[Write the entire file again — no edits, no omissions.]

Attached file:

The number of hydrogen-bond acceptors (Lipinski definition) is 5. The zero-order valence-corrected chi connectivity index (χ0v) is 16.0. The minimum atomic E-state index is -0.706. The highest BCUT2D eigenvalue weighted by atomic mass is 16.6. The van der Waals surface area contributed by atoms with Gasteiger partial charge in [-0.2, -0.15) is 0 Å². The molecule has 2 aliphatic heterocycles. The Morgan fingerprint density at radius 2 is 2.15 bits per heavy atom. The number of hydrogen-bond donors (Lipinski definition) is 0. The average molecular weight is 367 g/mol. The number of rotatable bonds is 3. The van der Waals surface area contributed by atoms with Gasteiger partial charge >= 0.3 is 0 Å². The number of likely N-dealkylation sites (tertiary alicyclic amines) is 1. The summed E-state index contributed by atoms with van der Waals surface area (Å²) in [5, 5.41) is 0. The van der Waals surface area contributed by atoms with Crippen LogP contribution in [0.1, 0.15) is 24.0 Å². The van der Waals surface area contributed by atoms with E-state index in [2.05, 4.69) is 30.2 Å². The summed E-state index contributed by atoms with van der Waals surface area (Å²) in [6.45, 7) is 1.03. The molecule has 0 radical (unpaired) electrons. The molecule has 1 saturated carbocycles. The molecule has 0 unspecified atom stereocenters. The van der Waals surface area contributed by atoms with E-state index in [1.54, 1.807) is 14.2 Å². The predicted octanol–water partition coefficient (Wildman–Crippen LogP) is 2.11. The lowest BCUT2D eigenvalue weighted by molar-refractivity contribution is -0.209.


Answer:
The number of hydrogen-bond acceptors (Lipinski definition) is 5. The zero-order valence-corrected chi connectivity index (χ0v) is 16.0. The minimum atomic E-state index is -0.706. The highest BCUT2D eigenvalue weighted by atomic mass is 16.6. The van der Waals surface area contributed by atoms with Gasteiger partial charge in [-0.2, -0.15) is 0 Å². The molecule has 2 aliphatic heterocycles. The Morgan fingerprint density at radius 2 is 2.15 bits per heavy atom. The number of hydrogen-bond donors (Lipinski definition) is 0. The average molecular weight is 367 g/mol. The number of rotatable bonds is 3. The van der Waals surface area contributed by atoms with Gasteiger partial charge >= 0.3 is 0 Å². The number of likely N-dealkylation sites (tertiary alicyclic amines) is 1. The summed E-state index contributed by atoms with van der Waals surface area (Å²) in [5, 5.41) is 0. The van der Waals surface area contributed by atoms with Crippen LogP contribution in [0.1, 0.15) is 24.0 Å². The van der Waals surface area contributed by atoms with E-state index in [2.05, 4.69) is 30.2 Å². The summed E-state index contributed by atoms with van der Waals surface area (Å²) in [6.45, 7) is 1.03. The molecule has 0 radical (unpaired) electrons. The molecule has 1 saturated carbocycles. The molecule has 0 unspecified atom stereocenters. The van der Waals surface area contributed by atoms with E-state index in [1.54, 1.807) is 14.2 Å². The predicted octanol–water partition coefficient (Wildman–Crippen LogP) is 2.11. The lowest BCUT2D eigenvalue weighted by molar-refractivity contribution is -0.209.